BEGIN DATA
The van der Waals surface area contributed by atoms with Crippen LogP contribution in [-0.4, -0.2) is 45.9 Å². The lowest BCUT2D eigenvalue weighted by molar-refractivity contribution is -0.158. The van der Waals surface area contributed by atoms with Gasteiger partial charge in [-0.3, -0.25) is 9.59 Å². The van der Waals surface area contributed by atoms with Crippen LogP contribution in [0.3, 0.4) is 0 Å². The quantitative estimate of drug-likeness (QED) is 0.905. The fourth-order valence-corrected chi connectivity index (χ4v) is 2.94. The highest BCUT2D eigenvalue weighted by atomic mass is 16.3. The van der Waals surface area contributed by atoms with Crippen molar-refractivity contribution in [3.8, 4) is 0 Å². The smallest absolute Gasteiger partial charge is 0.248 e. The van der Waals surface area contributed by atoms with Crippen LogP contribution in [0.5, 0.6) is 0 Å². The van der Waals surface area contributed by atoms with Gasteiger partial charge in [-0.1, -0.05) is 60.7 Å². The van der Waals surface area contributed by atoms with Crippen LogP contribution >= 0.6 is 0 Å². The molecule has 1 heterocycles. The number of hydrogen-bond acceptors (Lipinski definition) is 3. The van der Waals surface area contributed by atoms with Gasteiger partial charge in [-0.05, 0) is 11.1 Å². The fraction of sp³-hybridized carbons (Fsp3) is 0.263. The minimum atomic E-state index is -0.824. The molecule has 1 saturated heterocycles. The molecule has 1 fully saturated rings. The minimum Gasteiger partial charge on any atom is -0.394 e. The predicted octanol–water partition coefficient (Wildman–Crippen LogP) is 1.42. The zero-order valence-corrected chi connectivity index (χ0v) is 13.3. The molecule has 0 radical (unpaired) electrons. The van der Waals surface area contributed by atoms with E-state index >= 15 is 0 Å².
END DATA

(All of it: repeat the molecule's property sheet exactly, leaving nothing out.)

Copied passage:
The van der Waals surface area contributed by atoms with Crippen LogP contribution in [-0.4, -0.2) is 45.9 Å². The lowest BCUT2D eigenvalue weighted by molar-refractivity contribution is -0.158. The van der Waals surface area contributed by atoms with Gasteiger partial charge in [-0.3, -0.25) is 9.59 Å². The van der Waals surface area contributed by atoms with Crippen LogP contribution in [0.3, 0.4) is 0 Å². The quantitative estimate of drug-likeness (QED) is 0.905. The fourth-order valence-corrected chi connectivity index (χ4v) is 2.94. The highest BCUT2D eigenvalue weighted by atomic mass is 16.3. The van der Waals surface area contributed by atoms with Crippen molar-refractivity contribution in [3.8, 4) is 0 Å². The smallest absolute Gasteiger partial charge is 0.248 e. The van der Waals surface area contributed by atoms with Crippen LogP contribution in [0.5, 0.6) is 0 Å². The van der Waals surface area contributed by atoms with Gasteiger partial charge in [-0.1, -0.05) is 60.7 Å². The van der Waals surface area contributed by atoms with Crippen LogP contribution >= 0.6 is 0 Å². The molecule has 1 heterocycles. The number of hydrogen-bond acceptors (Lipinski definition) is 3. The van der Waals surface area contributed by atoms with Gasteiger partial charge in [-0.05, 0) is 11.1 Å². The fraction of sp³-hybridized carbons (Fsp3) is 0.263. The minimum atomic E-state index is -0.824. The molecule has 1 saturated heterocycles. The molecule has 1 fully saturated rings. The minimum Gasteiger partial charge on any atom is -0.394 e. The predicted octanol–water partition coefficient (Wildman–Crippen LogP) is 1.42. The zero-order valence-corrected chi connectivity index (χ0v) is 13.3. The molecule has 0 radical (unpaired) electrons. The van der Waals surface area contributed by atoms with E-state index >= 15 is 0 Å².